# Algebra Tips: Solving 2 Non-Linear Equations in 2 Variables

A set of non-linear equations in 2 variables.

Systems of equations in several variables are also known as simultaneous equations. The simplest example of this kind of algebra problem is when you have two liinear equations in two variables, such as

2x + 5y = 7
3x - 8y = 1

The equations do not necessarily have to be linear, though most textbook examples begin with linear systems since they are easier to solve. Since there are thousands of tutorials online for solving linear systems, this article will show you how to solve non-linear systems of equations using the substitution method.

## Example 1, Step 1

Select one equation and isolate one of the variables in that equation. Choose the equation that is easier to work with. For example, if you have 3xy - y = 100 and x2 + y2 = 400, you should pick the first one since it can easily be solved for y very easily.

3xy - y = 100

y(3x - 1) = 100

y = 100/(3x - 1)

## Example 1, Step 2

Take the expression you obtained in Step 1 and plug it into the other equation. This will yield a single equation in one variable. For example, since we have y = 100/(3x - 1), we can transform the other equation as follows:

x2 + y2 = 400

x2 + [100/(3x - 1)]2 = 400

x2(3x - 1)2 + 10000 = 400(3x - 1)2

9x4 - 6x3 + x2 + 10000 = 3600x2 - 2400x + 400

9x4 - 6x3 - 3599x2 + 2400x + 9600 = 0

This is a quartic equation in x. You can use a graphing calculator or a quartic equation solving calculator to find the solutions for x. In this example, the solutions are

• x = 19.927518
• x = 2.008468
• x = -1.33707
• x = -19.932249

## Example 1, Step 3

Take the value(s) of x you found in Step 2 and plug them back into the expression from Step 1. This will give you the corresponding y values.

• x = 19.927518, y = 100/(3*19.927518 - 1) = 1.701185
• x = 2.008468, y = 100/(3*2.008468 - 1) = 19.898898
• x = -1.33707, y = 100/(3*(-1.33707) - 1) = -19.95526
• x = -19.932249, y = 100/(3*(-19.932249) - 1) = -1.644825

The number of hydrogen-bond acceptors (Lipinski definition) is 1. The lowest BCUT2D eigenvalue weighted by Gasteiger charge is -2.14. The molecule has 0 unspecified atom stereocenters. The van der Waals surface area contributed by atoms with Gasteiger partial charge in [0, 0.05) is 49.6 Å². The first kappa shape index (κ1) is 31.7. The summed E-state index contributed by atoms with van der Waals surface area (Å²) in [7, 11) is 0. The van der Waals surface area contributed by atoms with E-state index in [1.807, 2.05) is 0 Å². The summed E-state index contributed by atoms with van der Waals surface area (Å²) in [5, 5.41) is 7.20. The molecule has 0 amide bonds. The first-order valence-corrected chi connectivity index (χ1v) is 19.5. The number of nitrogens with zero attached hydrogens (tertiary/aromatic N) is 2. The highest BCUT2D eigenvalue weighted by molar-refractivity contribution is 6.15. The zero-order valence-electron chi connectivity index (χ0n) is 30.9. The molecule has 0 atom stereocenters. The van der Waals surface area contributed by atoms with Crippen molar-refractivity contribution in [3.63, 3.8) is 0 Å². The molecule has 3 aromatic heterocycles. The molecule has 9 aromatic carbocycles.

Thus, the four solution pairs are

• (19.927518, 1.701185)
• (2.008468, 19.898898 )
• (-1.33707, -19.95526 )
• (-19.932249, -1.644825 )

## Note

A system of non-linear equations in several variables can have 0, 1, 2, or more solutions depending on the form of the equations.

## Another Example

Let's use the substitution technique to solve the system of equations e^(xy) = 14035.5 and x^2 + y = 197.3, where x and y are restricted to the positive real numbers.

Solving the second equation for y gives you y = 197.3 - x^2.

Plugging this into the first equation gives you e^(197.3x - x^3) = 14035.5. This can be solved as follows:

e^(197.3x - x^3) = 14035.5
197.3x - x^3 = Ln(14035.5)
x^3 - 197.3x + 9.54934511 = 0

This cubic polynomial can be solved using techniques for cubic equations or with a numerical polynomial solver. The solutions to this equation are

x = -14.0705
x = 0.0484007
x = 14.0221

The corresponding y solutions for each x solution are

y = -0.67897
y = 197.29766
y = 0.68071

Discarding the first (x, y) pair because it is negative, we get the two solutions (0.0484007, 197.29766), and (14.0221, 0.68071).

## More by this Author

calculus-geometry 3 years ago from Germany

Nice example and explanation of how to solve non-linear systems. With polynomial equations you'll always get a finite number of solutions, but if you have functions like sine or cosine you can get infinitely many solutions.

paxwill 3 years ago from France Author

Thanks. I didn't want to use a non-linear example with trig functions for this reason.